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vegging out

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Being a veggie is very easy in the UK. It is partially because about 7% of Brits are veggie. Virtually every restaurant will have something veggie on the menu. When I first converted in about 1982 it was very difficult, with most eateries not getting beyond cheese salad or cheese omelette. I survived college on Indian restaurants. Now, it’s so easy—and it helps that British food has improved markedly over the that time (to the extend that Le Monde recently called London the cuisine capital of the world—somewhat dubious, in my view; my brief visit to San Francisco years ago convinced me it has much greater diversity of food).

France is good for veggie food, provided you’re willing to go to the good restaurants. There, veggies are a challenge, not a threat, and the chefs can concoct some wondrous things—provided you give them notice. I took my ex–girlfriend to Arras in Northern France for a romantic weekend when we were still together, and the food was so good it was better than the romance! But the French themselves are not at all veggie, which is why I find it essential to go to places where the staff are happy to make an effort.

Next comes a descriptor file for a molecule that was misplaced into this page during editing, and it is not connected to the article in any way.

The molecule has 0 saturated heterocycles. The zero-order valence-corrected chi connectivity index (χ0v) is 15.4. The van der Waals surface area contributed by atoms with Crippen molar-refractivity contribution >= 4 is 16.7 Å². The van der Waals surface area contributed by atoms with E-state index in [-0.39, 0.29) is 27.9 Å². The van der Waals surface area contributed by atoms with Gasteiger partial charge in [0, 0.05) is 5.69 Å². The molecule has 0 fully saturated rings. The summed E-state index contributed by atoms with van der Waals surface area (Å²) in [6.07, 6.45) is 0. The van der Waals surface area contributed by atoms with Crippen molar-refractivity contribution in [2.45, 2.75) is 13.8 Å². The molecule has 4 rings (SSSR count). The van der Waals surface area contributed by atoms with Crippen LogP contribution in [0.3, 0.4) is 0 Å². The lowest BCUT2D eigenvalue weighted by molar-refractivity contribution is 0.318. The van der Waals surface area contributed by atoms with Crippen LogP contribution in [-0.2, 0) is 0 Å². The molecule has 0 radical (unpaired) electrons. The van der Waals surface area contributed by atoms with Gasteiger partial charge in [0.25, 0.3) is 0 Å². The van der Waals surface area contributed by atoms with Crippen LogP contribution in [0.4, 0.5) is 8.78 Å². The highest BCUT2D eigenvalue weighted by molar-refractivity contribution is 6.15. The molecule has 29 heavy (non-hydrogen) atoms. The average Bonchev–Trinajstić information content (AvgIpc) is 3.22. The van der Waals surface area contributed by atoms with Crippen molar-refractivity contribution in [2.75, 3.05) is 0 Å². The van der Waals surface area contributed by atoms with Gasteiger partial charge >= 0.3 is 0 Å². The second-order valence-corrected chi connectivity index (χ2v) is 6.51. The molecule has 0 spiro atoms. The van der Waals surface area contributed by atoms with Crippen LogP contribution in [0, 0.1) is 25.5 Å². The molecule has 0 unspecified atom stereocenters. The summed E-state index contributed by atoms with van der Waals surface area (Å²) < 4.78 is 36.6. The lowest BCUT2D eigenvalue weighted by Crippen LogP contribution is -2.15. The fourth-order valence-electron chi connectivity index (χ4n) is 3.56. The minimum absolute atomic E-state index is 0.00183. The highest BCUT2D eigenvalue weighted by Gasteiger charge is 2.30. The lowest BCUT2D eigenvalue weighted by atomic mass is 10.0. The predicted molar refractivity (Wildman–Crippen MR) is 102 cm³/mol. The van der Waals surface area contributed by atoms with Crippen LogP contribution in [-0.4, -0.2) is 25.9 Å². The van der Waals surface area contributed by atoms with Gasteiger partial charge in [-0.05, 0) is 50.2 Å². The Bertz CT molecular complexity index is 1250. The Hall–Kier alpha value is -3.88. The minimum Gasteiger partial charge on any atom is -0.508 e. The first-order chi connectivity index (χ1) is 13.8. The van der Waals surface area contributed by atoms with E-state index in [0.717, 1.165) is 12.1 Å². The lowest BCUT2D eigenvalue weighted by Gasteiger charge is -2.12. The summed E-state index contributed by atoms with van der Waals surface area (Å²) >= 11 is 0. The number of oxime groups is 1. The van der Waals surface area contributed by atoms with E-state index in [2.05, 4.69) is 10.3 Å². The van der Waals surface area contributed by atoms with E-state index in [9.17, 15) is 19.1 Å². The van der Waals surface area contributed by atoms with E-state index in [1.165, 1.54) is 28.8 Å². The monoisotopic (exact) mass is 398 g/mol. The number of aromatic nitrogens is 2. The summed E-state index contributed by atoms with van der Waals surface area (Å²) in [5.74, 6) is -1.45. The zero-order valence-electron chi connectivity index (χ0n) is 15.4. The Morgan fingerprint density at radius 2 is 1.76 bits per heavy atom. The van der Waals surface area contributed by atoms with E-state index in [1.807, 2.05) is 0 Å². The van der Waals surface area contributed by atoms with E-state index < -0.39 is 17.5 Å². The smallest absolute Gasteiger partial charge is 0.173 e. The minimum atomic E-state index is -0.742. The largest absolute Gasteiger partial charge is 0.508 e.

Germany is strange; there are a lot of veggies in the population, but I don’t think they go out to eat because I always have difficulty in the restaurants.

Central Europe is awful—but then they’re still discovering good food—having said that, many of the cities, especially Prague, have improved dramatically with the influx of Western Europeans (and Americans) and the consequential opening of veggie and good quality restaurants.

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